What does your job entail?

Given that most of the acting work I’ve had has been rural touring and such, it’s hardly been the glamorous lifestyle of a Hollywood superstar.  Still, touring is brilliant and after a few weeks of 9-5 rehearsals where you get things horribly wrong and break through your crisis of confidence, you hit the road. You do a good 12 hour day – loading the van, driving two hours to a venue, unloading, setting up the stage and equipment, a quick warm up, into costume, fly through the show, then break everything down, load the van and back home you go. Sometimes we stay away from home and that can be anything from a few nights to a few weeks. There’s no room for a precious ego and you certainly have to make an effort to get on with people and get your hands dirty. 90% of actors are out of work at any one time, so the job entails having another job most of the time!

What’s the best bit?

 That moment of performance where you’re totally absorbed in your role and what you’re doing. There’s an energy around you that is simply magical.  In rural touring you also get to meet lovely people around the country who normally wouldn’t get the chance to see professional theatre – they’re wonderful and so appreciative.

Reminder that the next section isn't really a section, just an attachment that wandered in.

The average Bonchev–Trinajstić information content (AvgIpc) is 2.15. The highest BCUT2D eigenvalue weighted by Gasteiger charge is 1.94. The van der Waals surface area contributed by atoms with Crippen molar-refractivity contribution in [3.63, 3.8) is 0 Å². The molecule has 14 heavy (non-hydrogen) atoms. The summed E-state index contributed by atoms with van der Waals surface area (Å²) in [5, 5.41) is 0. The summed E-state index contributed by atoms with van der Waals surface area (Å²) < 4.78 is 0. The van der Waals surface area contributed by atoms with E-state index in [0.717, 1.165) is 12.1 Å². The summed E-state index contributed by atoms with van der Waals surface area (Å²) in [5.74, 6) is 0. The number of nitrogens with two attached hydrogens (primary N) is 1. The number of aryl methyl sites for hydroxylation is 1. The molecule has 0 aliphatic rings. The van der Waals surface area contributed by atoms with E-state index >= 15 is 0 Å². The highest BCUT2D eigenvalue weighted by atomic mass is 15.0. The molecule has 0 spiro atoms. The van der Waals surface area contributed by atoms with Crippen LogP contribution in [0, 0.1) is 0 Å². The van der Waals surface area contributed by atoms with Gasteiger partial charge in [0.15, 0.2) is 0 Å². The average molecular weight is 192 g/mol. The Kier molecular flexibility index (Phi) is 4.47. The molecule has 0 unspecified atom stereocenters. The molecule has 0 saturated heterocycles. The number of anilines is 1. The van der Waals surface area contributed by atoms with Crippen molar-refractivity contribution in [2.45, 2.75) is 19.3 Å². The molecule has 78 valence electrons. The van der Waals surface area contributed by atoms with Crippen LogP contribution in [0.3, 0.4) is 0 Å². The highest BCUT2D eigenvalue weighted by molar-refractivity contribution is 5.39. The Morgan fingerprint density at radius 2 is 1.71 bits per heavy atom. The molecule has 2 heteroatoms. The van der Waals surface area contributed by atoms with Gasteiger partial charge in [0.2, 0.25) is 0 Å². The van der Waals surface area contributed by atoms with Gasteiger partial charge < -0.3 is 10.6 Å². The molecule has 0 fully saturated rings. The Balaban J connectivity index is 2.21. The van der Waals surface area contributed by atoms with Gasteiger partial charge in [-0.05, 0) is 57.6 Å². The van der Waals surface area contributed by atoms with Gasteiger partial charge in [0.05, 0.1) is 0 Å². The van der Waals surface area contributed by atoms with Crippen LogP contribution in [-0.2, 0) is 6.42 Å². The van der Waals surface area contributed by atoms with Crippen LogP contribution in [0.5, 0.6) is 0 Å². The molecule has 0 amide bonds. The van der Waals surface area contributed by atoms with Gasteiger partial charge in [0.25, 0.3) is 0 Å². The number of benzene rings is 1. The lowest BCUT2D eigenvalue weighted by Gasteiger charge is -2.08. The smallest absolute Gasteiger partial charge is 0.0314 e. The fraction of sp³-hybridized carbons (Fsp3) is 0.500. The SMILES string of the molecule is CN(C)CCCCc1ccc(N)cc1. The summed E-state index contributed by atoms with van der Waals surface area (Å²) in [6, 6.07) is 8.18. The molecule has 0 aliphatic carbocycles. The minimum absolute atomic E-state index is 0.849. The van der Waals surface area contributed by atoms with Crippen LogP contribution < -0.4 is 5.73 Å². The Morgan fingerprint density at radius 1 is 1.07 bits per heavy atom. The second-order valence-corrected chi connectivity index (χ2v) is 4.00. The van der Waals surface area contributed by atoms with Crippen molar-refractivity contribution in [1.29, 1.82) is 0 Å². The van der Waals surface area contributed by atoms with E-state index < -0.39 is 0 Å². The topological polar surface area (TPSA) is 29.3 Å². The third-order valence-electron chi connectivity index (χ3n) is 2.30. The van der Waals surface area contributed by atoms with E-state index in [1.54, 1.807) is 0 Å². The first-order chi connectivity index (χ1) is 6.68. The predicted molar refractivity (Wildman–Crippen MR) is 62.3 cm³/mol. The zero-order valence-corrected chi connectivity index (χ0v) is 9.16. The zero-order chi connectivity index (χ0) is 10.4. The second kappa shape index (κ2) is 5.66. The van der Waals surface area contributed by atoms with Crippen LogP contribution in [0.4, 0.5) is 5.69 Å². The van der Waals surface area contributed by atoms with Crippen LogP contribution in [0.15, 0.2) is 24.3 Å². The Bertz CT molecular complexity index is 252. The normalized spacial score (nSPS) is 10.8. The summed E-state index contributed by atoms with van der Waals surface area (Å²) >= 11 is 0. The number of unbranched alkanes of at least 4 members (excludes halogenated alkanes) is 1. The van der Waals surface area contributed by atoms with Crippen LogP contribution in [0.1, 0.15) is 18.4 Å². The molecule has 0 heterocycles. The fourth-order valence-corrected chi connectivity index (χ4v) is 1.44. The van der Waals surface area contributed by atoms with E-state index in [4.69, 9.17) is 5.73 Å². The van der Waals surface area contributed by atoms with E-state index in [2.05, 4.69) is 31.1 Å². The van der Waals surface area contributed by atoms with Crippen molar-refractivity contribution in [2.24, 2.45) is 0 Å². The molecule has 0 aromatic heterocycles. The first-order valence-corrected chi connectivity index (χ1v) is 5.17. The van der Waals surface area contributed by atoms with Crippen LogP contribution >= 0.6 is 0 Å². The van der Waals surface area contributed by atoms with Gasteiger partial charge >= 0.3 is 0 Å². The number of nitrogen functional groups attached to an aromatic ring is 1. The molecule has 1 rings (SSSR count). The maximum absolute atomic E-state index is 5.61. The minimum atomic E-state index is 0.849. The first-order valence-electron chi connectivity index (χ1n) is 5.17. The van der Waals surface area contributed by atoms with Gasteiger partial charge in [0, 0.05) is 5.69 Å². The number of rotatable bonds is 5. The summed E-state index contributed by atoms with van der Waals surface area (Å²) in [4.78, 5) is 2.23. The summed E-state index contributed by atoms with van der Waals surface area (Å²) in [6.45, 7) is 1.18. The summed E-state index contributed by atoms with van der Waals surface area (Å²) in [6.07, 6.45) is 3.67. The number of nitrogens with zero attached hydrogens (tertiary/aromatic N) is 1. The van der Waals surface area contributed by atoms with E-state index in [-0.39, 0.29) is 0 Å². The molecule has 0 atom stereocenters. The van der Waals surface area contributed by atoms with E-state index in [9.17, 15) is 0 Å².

And the worst?

The money is pretty dreadful. For my last job I was paid £25 a show for a very long day. You also work unsociable hours, but that’s part of the fun.

How did you get your job?

By luck. I was doing an amateur show for fun and got asked by a professional director to fill in for a sick actor on a short tour.  I helped out a few more times and then studied at drama school after that.

What qualifications/experience do you need?

Drama school training really helps if you want agents to take you seriously, and it does turn a good actor into a better one, but I’ve met plenty of actors that didn’t train formally. If you want to work in front of the camera you need to have the right look. It’s also a different skill to working on stage. Clearly talent is important but this needs shaping with practice and experience – again drama school helps there, but so does working in good fringe theatre. London has the most opportunities but is also very expensive and most acting jobs don’t pay. You also need to be easy to work with, driven and a good networker – as Simon Callow once said – ‘you’ve got to have a talent for being talented’.

Image courtesy of the Mad Dogs & Englishmen website.